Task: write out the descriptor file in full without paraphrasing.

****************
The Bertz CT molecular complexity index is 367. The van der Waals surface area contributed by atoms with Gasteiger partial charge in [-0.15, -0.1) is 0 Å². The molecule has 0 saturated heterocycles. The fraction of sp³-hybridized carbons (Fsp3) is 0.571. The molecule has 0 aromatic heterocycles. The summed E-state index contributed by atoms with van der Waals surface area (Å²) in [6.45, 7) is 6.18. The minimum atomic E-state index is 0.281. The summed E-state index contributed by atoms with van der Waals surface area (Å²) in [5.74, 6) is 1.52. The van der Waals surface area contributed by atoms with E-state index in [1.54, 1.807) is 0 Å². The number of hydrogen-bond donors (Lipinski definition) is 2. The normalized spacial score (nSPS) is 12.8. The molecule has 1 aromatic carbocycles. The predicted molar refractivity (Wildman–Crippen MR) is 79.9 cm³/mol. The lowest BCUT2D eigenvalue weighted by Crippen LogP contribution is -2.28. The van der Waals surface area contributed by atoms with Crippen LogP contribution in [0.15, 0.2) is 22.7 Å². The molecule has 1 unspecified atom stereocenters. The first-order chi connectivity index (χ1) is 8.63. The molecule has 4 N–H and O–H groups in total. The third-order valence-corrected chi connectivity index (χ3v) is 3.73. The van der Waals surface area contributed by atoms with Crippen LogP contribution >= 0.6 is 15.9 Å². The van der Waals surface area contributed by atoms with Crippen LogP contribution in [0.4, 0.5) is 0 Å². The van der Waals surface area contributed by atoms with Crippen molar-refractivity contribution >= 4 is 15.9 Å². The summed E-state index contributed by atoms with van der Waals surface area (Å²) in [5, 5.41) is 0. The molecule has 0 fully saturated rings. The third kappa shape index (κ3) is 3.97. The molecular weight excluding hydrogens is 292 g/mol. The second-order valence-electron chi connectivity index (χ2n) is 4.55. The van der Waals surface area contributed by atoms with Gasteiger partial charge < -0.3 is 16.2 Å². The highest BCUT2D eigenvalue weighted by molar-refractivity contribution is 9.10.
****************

The Bertz CT molecular complexity index is 367. The van der Waals surface area contributed by atoms with Gasteiger partial charge in [-0.15, -0.1) is 0 Å². The molecule has 0 saturated heterocycles. The fraction of sp³-hybridized carbons (Fsp3) is 0.571. The molecule has 0 aromatic heterocycles. The summed E-state index contributed by atoms with van der Waals surface area (Å²) in [6.45, 7) is 6.18. The minimum atomic E-state index is 0.281. The summed E-state index contributed by atoms with van der Waals surface area (Å²) in [5.74, 6) is 1.52. The van der Waals surface area contributed by atoms with E-state index in [1.54, 1.807) is 0 Å². The number of hydrogen-bond donors (Lipinski definition) is 2. The normalized spacial score (nSPS) is 12.8. The molecule has 1 aromatic carbocycles. The predicted molar refractivity (Wildman–Crippen MR) is 79.9 cm³/mol. The lowest BCUT2D eigenvalue weighted by Crippen LogP contribution is -2.28. The van der Waals surface area contributed by atoms with Crippen LogP contribution in [0.15, 0.2) is 22.7 Å². The molecule has 1 unspecified atom stereocenters. The first-order chi connectivity index (χ1) is 8.63. The molecule has 4 N–H and O–H groups in total. The third-order valence-corrected chi connectivity index (χ3v) is 3.73. The van der Waals surface area contributed by atoms with Crippen LogP contribution >= 0.6 is 15.9 Å². The van der Waals surface area contributed by atoms with Crippen LogP contribution in [0.4, 0.5) is 0 Å². The van der Waals surface area contributed by atoms with Crippen molar-refractivity contribution >= 4 is 15.9 Å². The summed E-state index contributed by atoms with van der Waals surface area (Å²) in [5, 5.41) is 0. The molecule has 0 fully saturated rings. The third kappa shape index (κ3) is 3.97. The molecular weight excluding hydrogens is 292 g/mol. The second-order valence-electron chi connectivity index (χ2n) is 4.55. The van der Waals surface area contributed by atoms with Gasteiger partial charge < -0.3 is 16.2 Å². The highest BCUT2D eigenvalue weighted by molar-refractivity contribution is 9.10.